Perhaps the biggest elephant in the room at the Religious Liberty Summit was Islam, a religion that has been openly vilified by President Trump, whose recently upheld travel ban began as a call for a “total and complete shutdown of Muslims.” No one from the administration discussed the ban.

While the DOJ invited multiple speakers to speak on behalf of Christianity and on the public services being provided with a specifically Christian outlook, the agency did invite three speakers to speak on behalf of Jewish, Muslim, and Sikh faiths, respectively.

Asma Uddin, a fellow with the Initiative on Security and Religious Freedom at the University of California, Los Angeles’ Burkle Center for International Relations, spoke on the summit’s panel of legal and policy experts. Uddin said that, in addition to Muslims in the United States being attacked for their faith, many members of the public and lawmakers do not view Islam as a religion. Rather, she said, they see it as a political ideology, and a dangerous one at that. As Uddin pointed out, in some cases, Muslim organizations in the United States have been prevented from building mosques in certain cities.

Ilhan Cagri, a policy fellow at the Muslim Public Affairs Council’s D.C. office, who attended the summit, told Rewire.News in an interview that she felt like the entire conference was “problematic,” in that it was “Christian-centered” and seemed to ignore the religions facing more persecution in this country, such as Judaism and Islam.

Cagri said she is also concerned by the DOJ’s religious liberty guidelines created last fall, because she thinks some of them create a “slippery slope.” What if Phillips of Masterpiece Cakeshop had not wanted to, say, bake a cake for an interfaith couple?

“Where does it stop?” Cagri asked.

Indeed, the “religious liberty” excuse for refusing access to people—LGBTQ and otherwise—in the name of conservative Christian values is ever-expanding. In the realm of health care, for example, one in six acute-care hospital beds are in Catholic institutions, which enforce vast restrictions for people who, for example, are miscarrying or want tubal ligations. Or consider the Trump administration’s relationship with Bethany Christian Services, which had a volunteer present at the summit. The adoption agency has a problematic history that includes denying children placement with same-sex couples, but the federal government has authorized it to foster migrant children forcibly separated from their parents.

And yet, the majority of speakers at the summit would have you believe that U.S. Christians as a group are in a vulnerable position. In his speech, Sessions chastised unnamed groups for using the term “hate group” to describe a religious organization, ostensibly—though not explicitly—referring to the Southern Poverty Law Center’s categorization of the Family Research Council (FRC) as a hate group for its demonization of gay people as, among other things, pedophiles.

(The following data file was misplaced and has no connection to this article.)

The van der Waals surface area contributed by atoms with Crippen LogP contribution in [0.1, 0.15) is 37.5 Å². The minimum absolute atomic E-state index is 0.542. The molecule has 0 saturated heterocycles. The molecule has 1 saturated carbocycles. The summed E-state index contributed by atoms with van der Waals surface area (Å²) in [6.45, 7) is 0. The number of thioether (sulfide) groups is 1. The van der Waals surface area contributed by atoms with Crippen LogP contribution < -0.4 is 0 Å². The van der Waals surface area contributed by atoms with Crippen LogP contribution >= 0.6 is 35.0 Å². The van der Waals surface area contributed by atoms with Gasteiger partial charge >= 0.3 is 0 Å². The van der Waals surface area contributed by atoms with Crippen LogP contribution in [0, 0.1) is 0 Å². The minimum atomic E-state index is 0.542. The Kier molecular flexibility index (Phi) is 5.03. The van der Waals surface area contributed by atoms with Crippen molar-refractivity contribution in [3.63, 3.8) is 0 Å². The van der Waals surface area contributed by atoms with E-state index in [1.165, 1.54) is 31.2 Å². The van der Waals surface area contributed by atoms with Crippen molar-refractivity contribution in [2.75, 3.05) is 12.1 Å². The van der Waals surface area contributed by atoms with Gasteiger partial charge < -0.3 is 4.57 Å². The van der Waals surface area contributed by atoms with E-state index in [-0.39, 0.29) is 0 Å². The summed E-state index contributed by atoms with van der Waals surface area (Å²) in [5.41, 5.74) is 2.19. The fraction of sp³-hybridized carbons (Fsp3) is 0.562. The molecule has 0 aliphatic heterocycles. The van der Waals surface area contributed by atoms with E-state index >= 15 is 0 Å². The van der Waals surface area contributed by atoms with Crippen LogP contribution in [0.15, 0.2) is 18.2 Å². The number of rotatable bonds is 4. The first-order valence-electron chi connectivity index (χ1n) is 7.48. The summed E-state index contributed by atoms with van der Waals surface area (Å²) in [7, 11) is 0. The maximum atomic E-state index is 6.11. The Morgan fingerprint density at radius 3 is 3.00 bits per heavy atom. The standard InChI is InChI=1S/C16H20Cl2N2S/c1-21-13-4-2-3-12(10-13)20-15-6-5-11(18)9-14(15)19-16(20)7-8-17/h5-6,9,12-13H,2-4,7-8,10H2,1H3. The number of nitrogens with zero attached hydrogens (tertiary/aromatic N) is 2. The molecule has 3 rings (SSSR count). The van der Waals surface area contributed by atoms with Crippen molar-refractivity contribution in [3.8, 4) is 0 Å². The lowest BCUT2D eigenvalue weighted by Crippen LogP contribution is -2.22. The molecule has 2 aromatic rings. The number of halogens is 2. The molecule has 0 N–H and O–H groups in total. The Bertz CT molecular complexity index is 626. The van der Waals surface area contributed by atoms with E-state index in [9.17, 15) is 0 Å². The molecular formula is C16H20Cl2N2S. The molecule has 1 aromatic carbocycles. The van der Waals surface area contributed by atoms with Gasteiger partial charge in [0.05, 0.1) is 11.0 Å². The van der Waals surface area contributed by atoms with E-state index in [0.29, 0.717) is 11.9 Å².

Sessions gave his own tacit endorsement to the FRC later that day, when he appeared on its president’s radio show to discuss his new task force. During his interview with Tony Perkins, Sessions echoed a theme of the DOJ’s Religious Liberty Summit: that people of faith should be able to exercise their beliefs in all aspects of their lives, including their work and political lives.

“Our Constitution gives us the right to speak, but it also when it comes to religion, it says you can’t prohibit the free exercise of our religious beliefs,” Sessions told Tony Perkins. “That’s what I think has been lost. People have emphasized the prohibition of establishing a national church but they haven’t emphasized sufficiently and have forgotten the guarantee that you can freely exercise your religion .… We want every minister and every Christian and every person of any other faith to feel like that they can express themselves and within the constitutional provisions exercise their religion freely.”

Sessions’ conversation with FRC is likely the first of many with religious groups to help further their agendas in the name of “religious liberty.” Of course, it remains to be seen whether Sessions and his new task force will welcome every example of religious exercise. The question is: Which groups will the attorney general consult with, and at the cost of which other groups’ liberties?